Throughout the year, I’ve written at length about my personal experiences of the ups and downs of academia.
I’ve discussed feeling like I’ve been stuck in a negative rut, feeling lonely and isolated, and my disappointment with our collective response to the lack of diversity in academia. On the other hand, I’ve also talked about my enjoyment of learning new grant writing skills, of becoming better at accepting feedback and the satisfaction of working with inspirational younger and older colleagues.
This mix of ups and downs seems about right. Many years ago, I began my PhD expecting it to be a tough slog. Like many students, my trepidation was misplaced. It turns out a PhD wasn’t the intellectual feat I had expected, and it certainly wasn’t one characterised by a few draining months, followed by an extended period of rewarding work. Rather, it was rapid cycling between unbridled excitement and then despair, all occurring on daily timescales. Sometimes I felt as though no single day was simply ok, but everything was either fantastic or awful. It was draining!
With just a few weeks left of the year before Australian universities shutdown for summer holidays, I’ve been reflecting on a challenging year. I’ve spent a fair chunk of the year questioning my place in academia. While this has been largely an uncomfortable experience, it has been useful and I now I feel like I’m ending the academic year positive and excited for the future.
I was recently awarded an ARC DECRA award, which will allow me to pursue my own research agenda for three years. It is an exciting opportunity and vote of confidence by the community in my potential. It’s also the result of hard work, good luck and a sizeable investment of time and care from my generous colleagues. It’s thrilling to think of coming back in the New Year and getting stuck into a different research direction. I’m very grateful for this opportunity.
I’ve also come to feel that this extended period of questioning aspects of the industry and my skills and aspirations has strengthened my commitment to science and to academia more broadly. I started the year feeling as though such hesitations were atypical and should not be openly discussed. I also felt hesitant to discuss which aspects of work I found most difficult and which most interesting. I had thought this was an irreconcilable point of difference with my fellow academics that should be hidden away. I’m now seeing this in a much more positive light. Having different skills and interests is surely a good thing?
The many words of support I received, including through comments on this blog or through private emails, suggest that such questioning of our work and work practices is indeed commonplace. These also suggest that this is an ongoing process. It seems that many people who are energised and engaged with work are never truly comfortable with all aspects of it and regularly question what they are doing and where they are heading. There is no end point to our search for a more meaningful connection with work, just evolving lines of thought.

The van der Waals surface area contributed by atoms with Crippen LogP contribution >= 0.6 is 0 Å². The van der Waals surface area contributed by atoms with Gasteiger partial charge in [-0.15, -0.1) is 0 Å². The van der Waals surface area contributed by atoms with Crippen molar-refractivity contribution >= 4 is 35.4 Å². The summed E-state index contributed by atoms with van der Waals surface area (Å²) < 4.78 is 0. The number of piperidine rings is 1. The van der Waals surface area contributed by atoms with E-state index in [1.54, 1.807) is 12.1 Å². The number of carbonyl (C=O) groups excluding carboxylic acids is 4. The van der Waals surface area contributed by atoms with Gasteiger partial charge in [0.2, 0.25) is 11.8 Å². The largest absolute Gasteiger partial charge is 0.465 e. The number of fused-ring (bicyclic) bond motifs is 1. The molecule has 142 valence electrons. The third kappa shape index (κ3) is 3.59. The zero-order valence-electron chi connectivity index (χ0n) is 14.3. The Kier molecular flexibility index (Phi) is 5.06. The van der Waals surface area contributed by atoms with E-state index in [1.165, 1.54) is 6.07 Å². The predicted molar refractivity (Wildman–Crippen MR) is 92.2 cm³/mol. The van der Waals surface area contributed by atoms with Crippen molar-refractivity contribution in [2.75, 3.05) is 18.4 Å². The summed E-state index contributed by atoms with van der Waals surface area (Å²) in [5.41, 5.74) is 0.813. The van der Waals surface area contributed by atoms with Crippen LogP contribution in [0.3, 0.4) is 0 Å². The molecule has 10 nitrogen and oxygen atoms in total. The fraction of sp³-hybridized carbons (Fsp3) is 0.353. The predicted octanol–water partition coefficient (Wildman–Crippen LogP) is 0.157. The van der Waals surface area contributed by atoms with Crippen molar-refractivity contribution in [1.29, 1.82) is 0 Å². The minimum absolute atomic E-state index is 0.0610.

There are many positive events and experiences that I can pick out from the year, including building new collaborations, seeing my PhD students excel and learning new skills. One of the clearest positive experiences has been the continued support and care of, and trust in, me that has been offered by my senior colleagues.
It has been affirming to have so many inspirational scientist and university leaders express a genuine desire to help me achieve my own goals, regardless of where these goals are situated. I have had casual acquaintances freely offer time, advice and contacts. I have also had long-term mentors and supervisors step back and listen to my goals and extend great confidence in me. It has been appreciated and humbling.
I’ve blogged a lot this year about the challenges of being an early career research, and particularly about being a ‘young’ woman in a highly male dominated field. These are honest and genuine feelings about my experiences that I feel should be discussed and must not avoided because of the discomfort they cause.
Nonetheless, it’s easy to look back and string together negative experiences without reflecting on the positive, or the positives that emerge from such challenges. At this point, the year coming to a close was equally imbued with ups as with downs. I’m glad the year is now coming to the point where I sit down and write out a strategic plan for the following year. But I’m also excited about what positive experiences and opportunities are likely to lie within that plan.